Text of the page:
Nick Snow has made his presence felt in Aiken the past few years both as a polo player and as an umpire. However, his contributions haven’t gone unnoticed, and for the second year the member of Team USPA is a finalist for the Equus & Co. Award. Snow, Stephanie Massey and Tiamo Hudspeth are the finalists for the award that is presented to the player that best exemplifies the principles of the Team USPA program. The winner will receive $10,000 and a belt buckle designed by Jim Whisenand, the Equus & Co. chairman and CEO. The award will be presented today at International Polo Club Palm Beach.

“I’m pleasantly surprised,” said Snow, in a phone interview Saturday afternoon. “A lot of the kids give back to the program. It’s nice to be recognized for your efforts.”

The 27-year-old Snow, a member of Team USPA since 2010, has benefited from the program that helps to identify young U.S. talent, and provides mentoring and training opportunities for those members who are part of the Team USPA Program. However, Snow is doing his part to give back as he too is now serving as a mentor for some of the younger players in the program. Snow played a role in organizing last year’s junior polo training series in Aiken.

A number of the mentors involved with the Team USPA program are among the most recognizable names in U.S. polo including several Aiken residents, Hall-of-Famer Owen Rinehart; former 10-goaler Adam Snow; Julio Arellano, the highest rated U.S. player at 9-goals, and home grown Tiger Kneece and Tommy Biddle, Jr.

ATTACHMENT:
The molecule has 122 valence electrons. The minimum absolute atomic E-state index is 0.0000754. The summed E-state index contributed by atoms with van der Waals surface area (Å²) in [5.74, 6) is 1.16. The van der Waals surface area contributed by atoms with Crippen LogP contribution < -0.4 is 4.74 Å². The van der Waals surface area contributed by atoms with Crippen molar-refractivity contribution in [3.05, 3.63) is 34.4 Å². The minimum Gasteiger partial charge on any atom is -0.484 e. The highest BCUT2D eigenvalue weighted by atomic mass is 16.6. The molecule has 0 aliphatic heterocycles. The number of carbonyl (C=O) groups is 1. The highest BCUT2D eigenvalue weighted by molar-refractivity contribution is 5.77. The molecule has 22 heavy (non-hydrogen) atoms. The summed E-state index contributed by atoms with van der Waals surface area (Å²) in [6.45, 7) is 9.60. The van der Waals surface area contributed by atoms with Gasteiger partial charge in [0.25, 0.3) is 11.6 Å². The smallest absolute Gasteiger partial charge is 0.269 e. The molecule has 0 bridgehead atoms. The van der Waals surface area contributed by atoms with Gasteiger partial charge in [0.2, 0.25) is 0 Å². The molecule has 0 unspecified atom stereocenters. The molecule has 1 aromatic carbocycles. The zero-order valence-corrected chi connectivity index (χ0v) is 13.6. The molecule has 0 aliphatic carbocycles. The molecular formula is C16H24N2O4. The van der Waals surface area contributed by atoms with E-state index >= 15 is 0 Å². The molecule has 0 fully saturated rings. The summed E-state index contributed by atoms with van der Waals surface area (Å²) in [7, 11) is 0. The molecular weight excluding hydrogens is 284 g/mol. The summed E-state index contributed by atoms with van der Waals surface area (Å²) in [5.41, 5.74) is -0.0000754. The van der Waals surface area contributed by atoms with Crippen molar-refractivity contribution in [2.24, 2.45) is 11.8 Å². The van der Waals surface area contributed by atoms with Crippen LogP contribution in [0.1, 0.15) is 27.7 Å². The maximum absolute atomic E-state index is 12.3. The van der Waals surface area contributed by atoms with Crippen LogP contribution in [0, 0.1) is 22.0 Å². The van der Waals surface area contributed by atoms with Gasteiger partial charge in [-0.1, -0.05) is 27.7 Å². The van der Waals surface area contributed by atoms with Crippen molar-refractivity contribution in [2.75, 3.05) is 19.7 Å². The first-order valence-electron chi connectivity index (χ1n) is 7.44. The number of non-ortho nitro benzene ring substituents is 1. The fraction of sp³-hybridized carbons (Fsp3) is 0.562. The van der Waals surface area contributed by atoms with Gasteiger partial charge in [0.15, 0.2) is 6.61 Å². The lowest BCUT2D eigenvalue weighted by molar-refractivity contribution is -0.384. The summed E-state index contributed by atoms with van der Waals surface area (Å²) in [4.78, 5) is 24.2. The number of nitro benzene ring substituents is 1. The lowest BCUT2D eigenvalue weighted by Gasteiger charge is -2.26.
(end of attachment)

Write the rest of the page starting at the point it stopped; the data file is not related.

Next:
“The little tips, the time they’ve taken to work with us and their consideration, have had a big impact on me,” said Snow.

The mentor program has been very helpful to many of the members involved with the Team USPA program, said Snow. The members of Team USPA benefit greatly from the knowledge being shared by the high goal veteran players, but the Team USPA members, much like Snow, who’ve been involved with the program are able to relate closely to those members who have recently been selected.

“We’re able to talk about stuff that’s more relevant,” said Snow. “We’re going through the same struggles. I feel it’s my responsibility to give something back. I have a long way to go. I’m still a beginner myself. It allows us to share our experiences. I’ve made a number of mistakes. You learn things about yourself.”

The new members are extremely inquisitive, and their thirst for knowledge is evident by the high volume of questions they have, said Snow.

“They ask you, ‘Why you’re doing this. or why you’re doing that,’ and it gets you thinking, and you have to re-evaluate your own methods,” said Snow.

This winter, Snow is working for Aiken resident Julio Arellano, who is playing for Coca-Cola in the 26 and 20-goal tournaments at International Polo Club. He’s also mentoring Arellano’s sons Agustin and Lucas.

“He’s (Julio Arellano) an extremely accomplished player,” said Snow. “He has a lot of horses to ride and play. I’m riding the younger horses, and the horses he’s not playing in the high goal.”